They showed up on the lake one night, visible in the morning, silent in the mist, their shapes nothing at all like what we’d seen before on this small body of water. A few miles away was a large and swiftly flowing river, bringing with it goods from afar. But this little lake was what we, as children, knew. The water had seen canoes, and the occasional raft kids made out of a sheet of plywood and inner tubes, but these little paddle wheel boats were something new.
Dad, of course, wants to go for a ride on one, there at that park at the end of our block where he ran three miles every day after work. I didn’t want to go but I loved my Dad. He and Mom adopted my brother and me late in life and he went out of his way to make life normal, now that Mom had cancer.
So I went with him, like most teenagers, secretly hoping that invisibility was an option but it was not to be. It was Fall, wood smoke from burning leaves drifts out over the little man- made lake in the city park, as people took advantage of the day to be out on the bike paths and walking trails. To make matters worse, he was waving at EVERYONE including other kids my age (invisibility now!) I pretended to be looking up at the birds in the trees, hoping the kids wouldn’t notice me, but they did and pointed (forget invisibility, let’s go for obliterating lightning bolt). The ride couldn’t end soon enough for me.
Had I been acting less like a teenager I would have noticed the stillness of the water before us, our legs propelling us forward as if in flight. I would have noticed how people reacted to my father, the love, and respect he got even as he gave it out. I would have noticed how he looked with an owners eye upon the water passing behind us like spent memory, the peace of the water ahead, at the simple of joy of muscle and motion powering past those things that weighed us down, disappearing in the joy of a simple evening with his child, like smoke on the water.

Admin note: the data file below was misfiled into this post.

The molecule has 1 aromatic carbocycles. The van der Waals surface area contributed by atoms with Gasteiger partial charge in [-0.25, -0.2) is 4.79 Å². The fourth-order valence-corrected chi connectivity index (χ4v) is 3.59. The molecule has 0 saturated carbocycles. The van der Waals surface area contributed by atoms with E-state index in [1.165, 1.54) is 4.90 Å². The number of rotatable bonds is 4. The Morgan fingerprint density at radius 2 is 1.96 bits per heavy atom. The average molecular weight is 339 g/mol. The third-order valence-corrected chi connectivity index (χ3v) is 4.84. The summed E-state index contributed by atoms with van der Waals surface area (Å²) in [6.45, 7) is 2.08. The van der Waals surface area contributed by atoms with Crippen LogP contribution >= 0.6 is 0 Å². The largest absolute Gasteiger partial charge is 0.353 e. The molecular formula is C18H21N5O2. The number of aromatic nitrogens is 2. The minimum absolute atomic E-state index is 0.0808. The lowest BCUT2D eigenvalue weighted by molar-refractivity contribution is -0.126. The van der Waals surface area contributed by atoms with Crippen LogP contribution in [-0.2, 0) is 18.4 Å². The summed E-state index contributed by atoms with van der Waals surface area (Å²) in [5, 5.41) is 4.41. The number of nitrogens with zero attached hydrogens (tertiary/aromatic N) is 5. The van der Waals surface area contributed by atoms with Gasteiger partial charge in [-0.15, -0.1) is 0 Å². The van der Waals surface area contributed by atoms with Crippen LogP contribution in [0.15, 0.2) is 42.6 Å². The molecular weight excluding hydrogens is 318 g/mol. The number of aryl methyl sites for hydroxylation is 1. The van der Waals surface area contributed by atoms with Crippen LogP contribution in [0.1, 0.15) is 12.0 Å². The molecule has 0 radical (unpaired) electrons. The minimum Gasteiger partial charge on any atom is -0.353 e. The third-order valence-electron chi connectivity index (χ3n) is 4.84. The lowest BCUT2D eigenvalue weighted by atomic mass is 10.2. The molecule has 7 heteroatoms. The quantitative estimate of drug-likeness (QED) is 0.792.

We were both quiet on the walk home, me because I wanted to be anywhere else, Dad for reasons I didn’t understand quite yet. When we got back to the house, Mom was in bed, tears on her face. I’d not seen her cry before and I don’t think she expected me to, our arriving home early. The tears encompassed more than pity or pain but rather that inarticulate recognition and despair of that cancer that blazed onto her inescapable earth, its fire, her ashes. I closed the door as he sat down next to her, the whisper of my bare feet on the floor, the only sound I could make
Years passed; the paddle boats disappeared as quietly as they came, with no mention of their passing.
Now, a lifetime later, I am the only family member remaining. As I leave to run an errand I realize that little has changed, but for me. Dad is the same man he was when I was a teen and so embarrassed to hang out with him, just as his home is the same, but for the ghosts that remain.
But I have changed, as I realize that his wishing to watch closely and guide, was not based on control. Rather, it was his realizing that I was still light in the burden of the years, not yet possessing the weight of the wisdom that keeps one surefooted on an inescapable path. It was pushing me past the mundane and the limiting, if only briefly, out of that shelter we make for ourselves in times of self-doubt or danger, hiding underneath it as if it’s some armor we don without knowing the full extent of what it’s protecting us from.
It was his simply wanting me to know joy, while he spent more time with me, even as time ticked its final moments for his first great love.
As I enter the house and he wakes, I ask him if he wants to go for a drive. He does, but we don’t go our usual route. We drive on down to the lake where the paddle boats were docked long ago, walking carefully